Steelheart is one helluva book. No, really, it is THAT amazing. And this is coming from a dyed-in-the-wool disliker of anything superhero-y. AnythingSteelheart is one helluva book. No, really, it is THAT amazing. And this is coming from a dyed-in-the-wool disliker of anything superhero-y. Anything Marvel comic-booky. The X-men type powers used in books other than, well, X-men bore me as all get out. I know, I know, I'm one of those strange, strange specimens. Enter lovely Steelheart. This book winged its way into my life and used its powers of persuasion to change my ridiculous superhero-hating ways. I mean, this book managed to do the unthinkable really, which is a testament to the mad writing skills and creativity of Sanderson. Honestly, I knew it was going to be gushy love from the first page. Now, look at me, I've fallen madly in love with the whole superhero angle and even felt all displaced when the story ended. You got me hooked Steelheart, wooed me as all get out, then ended on a high note, leaving me craving for more. Needless to say, I'm anxiously awaiting book 2, Firefight, something fierce. Basically what I'm trying to say is that I highly recommend this book to the anyone and everyone.
I should probably mention that Steelheart contains anti-superheroes who wield all new creeptastic abilities. No X-men recycling going on; Amen to that! Anti-superheroes are so much more fun and devilish than the self-righteous, prickish (purely an opinion) conventional superheroes that clearly have done nothing for me.
Though Steelheart is cataloged as YA, the story didn't read as YA. The MC is I believe is eighteen, so there's that. ...more
I've come to realize that when reading a book by this author any sort of resolution come the end will inevitably be a pipe dream on my part. Is it faiI've come to realize that when reading a book by this author any sort of resolution come the end will inevitably be a pipe dream on my part. Is it fair to make that assumption after having read two of his books? Maybe not. And yet on the other hand, I wonder if there can be a resolution in a standalone novel when dealing with the topic of children being forced into slavery, being forced to join a killing militia? Child soldiers trained to partake in horrific acts of cruelty. I get the author's agenda, his message in this book, yet it would've been nice to have read his solution to this horrific atrocity happening in just about every region of the world. Some sort of ending. Give me some hope here. Regardless, I thoroughly enjoyed this novel and highly recommend it to all.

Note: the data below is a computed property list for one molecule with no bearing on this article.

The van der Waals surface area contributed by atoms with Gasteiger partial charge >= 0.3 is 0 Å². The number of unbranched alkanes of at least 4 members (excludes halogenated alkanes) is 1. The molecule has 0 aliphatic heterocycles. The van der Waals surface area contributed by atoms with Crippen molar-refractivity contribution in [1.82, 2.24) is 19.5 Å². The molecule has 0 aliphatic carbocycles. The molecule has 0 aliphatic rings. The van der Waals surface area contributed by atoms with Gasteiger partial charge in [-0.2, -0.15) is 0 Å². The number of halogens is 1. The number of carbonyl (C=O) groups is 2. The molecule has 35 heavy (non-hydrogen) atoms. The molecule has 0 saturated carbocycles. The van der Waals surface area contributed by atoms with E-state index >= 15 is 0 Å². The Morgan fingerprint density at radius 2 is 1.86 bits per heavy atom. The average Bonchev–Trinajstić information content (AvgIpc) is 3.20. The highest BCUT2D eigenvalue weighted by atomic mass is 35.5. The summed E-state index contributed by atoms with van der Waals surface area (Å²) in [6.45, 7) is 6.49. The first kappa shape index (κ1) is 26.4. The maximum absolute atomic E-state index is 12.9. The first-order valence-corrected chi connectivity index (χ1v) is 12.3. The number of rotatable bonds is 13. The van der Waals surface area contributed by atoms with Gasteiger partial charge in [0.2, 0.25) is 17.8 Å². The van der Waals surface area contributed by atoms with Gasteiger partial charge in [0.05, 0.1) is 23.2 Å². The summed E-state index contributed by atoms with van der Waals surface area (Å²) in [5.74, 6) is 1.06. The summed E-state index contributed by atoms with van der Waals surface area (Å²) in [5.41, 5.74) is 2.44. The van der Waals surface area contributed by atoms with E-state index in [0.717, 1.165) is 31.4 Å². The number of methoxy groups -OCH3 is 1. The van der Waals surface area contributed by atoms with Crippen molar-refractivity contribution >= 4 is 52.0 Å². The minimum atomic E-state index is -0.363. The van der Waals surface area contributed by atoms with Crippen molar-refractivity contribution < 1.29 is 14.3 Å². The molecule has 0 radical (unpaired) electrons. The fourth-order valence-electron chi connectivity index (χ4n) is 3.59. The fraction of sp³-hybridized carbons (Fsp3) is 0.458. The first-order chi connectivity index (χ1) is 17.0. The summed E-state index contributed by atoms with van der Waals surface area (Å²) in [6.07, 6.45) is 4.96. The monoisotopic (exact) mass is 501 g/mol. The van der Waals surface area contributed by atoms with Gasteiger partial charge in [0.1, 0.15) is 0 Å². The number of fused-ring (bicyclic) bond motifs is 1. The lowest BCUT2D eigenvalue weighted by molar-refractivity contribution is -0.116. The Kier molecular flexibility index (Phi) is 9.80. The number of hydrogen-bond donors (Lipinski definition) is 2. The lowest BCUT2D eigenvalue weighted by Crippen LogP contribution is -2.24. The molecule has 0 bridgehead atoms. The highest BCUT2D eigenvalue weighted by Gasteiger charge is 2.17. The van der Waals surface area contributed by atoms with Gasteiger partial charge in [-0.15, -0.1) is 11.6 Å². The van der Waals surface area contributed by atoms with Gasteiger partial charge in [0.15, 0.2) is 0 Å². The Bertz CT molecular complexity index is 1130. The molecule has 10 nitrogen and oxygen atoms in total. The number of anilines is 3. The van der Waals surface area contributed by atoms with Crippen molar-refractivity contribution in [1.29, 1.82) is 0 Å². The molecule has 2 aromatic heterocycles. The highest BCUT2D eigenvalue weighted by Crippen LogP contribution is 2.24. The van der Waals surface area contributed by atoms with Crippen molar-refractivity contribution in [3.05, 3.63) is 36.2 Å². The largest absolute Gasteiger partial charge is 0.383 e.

And for those of you who haven't read Ship Breaker, no worries. I didn't either and was able to followThe Drowned Cities just fine, for this is a companion novel, not a sequel.
And one more thing. Upon finishing and then digesting the story, I realized the plot is very thin, yet the message is very grand, balancing each other out rather nicely. I mention this only to point out how rare it is for me to have devoured a plot-thin novel like I did with this one. ...more
4.5 stars I loved it. Great heroine, need more Kanin in my life though, and would have preferred more of a back story to this post-apocalyptic world, h4.5 stars I loved it. Great heroine, need more Kanin in my life though, and would have preferred more of a back story to this post-apocalyptic world, how the plague came about, what year is it roughly, you know, essential world building. Nevertheless, all in all, The Immortal Rules is a real page-turner, so much so that I seriously can't wait for book 2. Which is supposedly even better. Sounds like my head might explode....more
Compiling thoughts . . . But in the meantime, Angelfall was definitely a fun escape. Loved the quest-y-esque adventure. (My favorite genre. In my mindCompiling thoughts . . . But in the meantime, Angelfall was definitely a fun escape. Loved the quest-y-esque adventure. (My favorite genre. In my mind, it's a genre). And it was a huge feat for yours truly - a self-proclaimed disliker of books revolving around archangels, angels in general, angels battling demons - to have been sucked into this novel. To have enjoyed it. To actually want to read the sequel. Like now! Alleluia! Can I get an Amen?!...more
3.5 stars Pure was such a strange book for me, so much so that I’m finding it difficult to wrangle my thoughts. I was into it, then I wasn't. Then it p3.5 stars Pure was such a strange book for me, so much so that I’m finding it difficult to wrangle my thoughts. I was into it, then I wasn't. Then it picked up, then not so much. A reading roller coaster of sorts. So I’ll start with what I enjoyed.
The atmosphere. Awesome. Fantabulous descriptions. When Wednesday Addams Pressia ambled down the street her little decapitated dolly-head’s eyes blinked with each step. The fan lodged in Pressia's grandfather's throat whirred as he breathed. These are minor examples, but this novel is rich with description down to even the tiniest of details. A quality I adore in my reading experience.
Background. A background as to how the world ended up post-apocalyptic. Yes, yes, yes! Finally an author that realizes the importance of including that once-major-but-apparently-as-of-late-thought-to-be-minor-and-passé detail. Totally appreciated the knowledge. Humans wanted to bring life back to a near-devastated Earth and in turn cull the population. The Pures would wait it out in a life-sustaining Dome, it as in the Earth's healing of itself. And the rest of the whys you can discover for yourself.
And I definitely was a happy reader when the story became quest-y for awhile.
Why only three stars? Even though this novel was so rich in atmospheric detail, the overall story fell short on me, or maybe I should say didn’t hook me. It wasn’t until 150-odd pages in that I began to feel invested in the plot. It was plot-ish, not plot heavy. And really, not until in the 200’s did I want to keep reading.